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Strategic versus emergent crime groups: the case of Vietnamese cannabis cultivation in the Netherlands


  • Yvette M.M. Schoenmakers
  • Bo Bremmers
  • Edward R. Kleemans


This article addresses the nature and development of the Vietnamese involvement in cannabis cultivation in the Netherlands. The findings are based on empirical data collected from national police registrations, case studies and in-depth interviews with over 30 Dutch and international respondents. The authors describe the background characteristics of Vietnamese cannabis farmers, the structure of the predominantly mono-ethnic Vietnamese criminal groups and the international context. A situational approach to organised crime is applied to illustrate the ‘emergent’ character of the Vietnamese crime groups as opposed to a ‘strategic’ context of organised crime. The Vietnamese supervisors in the Netherlands have legal citizenship and often have ‘careers’ in cannabis-related crimes. It would appear that for a Vietnamese gardener or farmer, the path into cannabis cultivation is linked to financial debt. Besides situational factors, group characteristics, such as the migrant community, seem important in understanding the Vietnamese involvement in the Dutch cannabis market.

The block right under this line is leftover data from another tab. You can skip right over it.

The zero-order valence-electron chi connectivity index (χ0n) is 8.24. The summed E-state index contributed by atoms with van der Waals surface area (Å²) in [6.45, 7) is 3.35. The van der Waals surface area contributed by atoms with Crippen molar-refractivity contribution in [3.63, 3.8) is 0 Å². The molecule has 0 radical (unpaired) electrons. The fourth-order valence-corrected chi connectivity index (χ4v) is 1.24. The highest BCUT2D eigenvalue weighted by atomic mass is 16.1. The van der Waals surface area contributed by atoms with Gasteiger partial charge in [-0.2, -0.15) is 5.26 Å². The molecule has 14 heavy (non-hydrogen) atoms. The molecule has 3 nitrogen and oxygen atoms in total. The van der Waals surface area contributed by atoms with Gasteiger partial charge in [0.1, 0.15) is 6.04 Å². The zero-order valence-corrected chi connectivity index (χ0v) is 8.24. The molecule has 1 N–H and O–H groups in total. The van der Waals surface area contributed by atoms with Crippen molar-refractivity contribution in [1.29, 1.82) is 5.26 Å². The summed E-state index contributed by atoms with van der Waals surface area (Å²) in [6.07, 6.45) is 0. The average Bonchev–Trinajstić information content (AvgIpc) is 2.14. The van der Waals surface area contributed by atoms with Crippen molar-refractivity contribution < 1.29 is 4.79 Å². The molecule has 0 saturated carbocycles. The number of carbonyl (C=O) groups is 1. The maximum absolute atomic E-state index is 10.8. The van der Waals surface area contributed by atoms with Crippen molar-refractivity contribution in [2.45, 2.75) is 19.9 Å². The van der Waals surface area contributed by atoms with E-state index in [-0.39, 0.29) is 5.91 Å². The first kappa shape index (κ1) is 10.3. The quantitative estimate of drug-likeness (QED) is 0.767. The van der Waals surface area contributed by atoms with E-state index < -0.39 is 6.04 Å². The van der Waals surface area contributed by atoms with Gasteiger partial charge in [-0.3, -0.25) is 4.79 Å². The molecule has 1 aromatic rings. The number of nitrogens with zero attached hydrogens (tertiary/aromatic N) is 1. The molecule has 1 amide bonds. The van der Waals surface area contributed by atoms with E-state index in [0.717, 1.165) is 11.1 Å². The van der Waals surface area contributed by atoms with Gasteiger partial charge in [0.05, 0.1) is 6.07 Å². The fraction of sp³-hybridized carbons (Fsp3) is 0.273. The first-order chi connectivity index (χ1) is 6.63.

Suggested Citation

  • Yvette M.M. Schoenmakers & Bo Bremmers & Edward R. Kleemans, 2013. "Strategic versus emergent crime groups: the case of Vietnamese cannabis cultivation in the Netherlands," Global Crime, Taylor & Francis Journals, vol. 14(4), pages 321-340, November.
  • Handle: RePEc:taf:fglcxx:v:14:y:2013:i:4:p:321-340
    DOI: 10.1080/17440572.2013.822303

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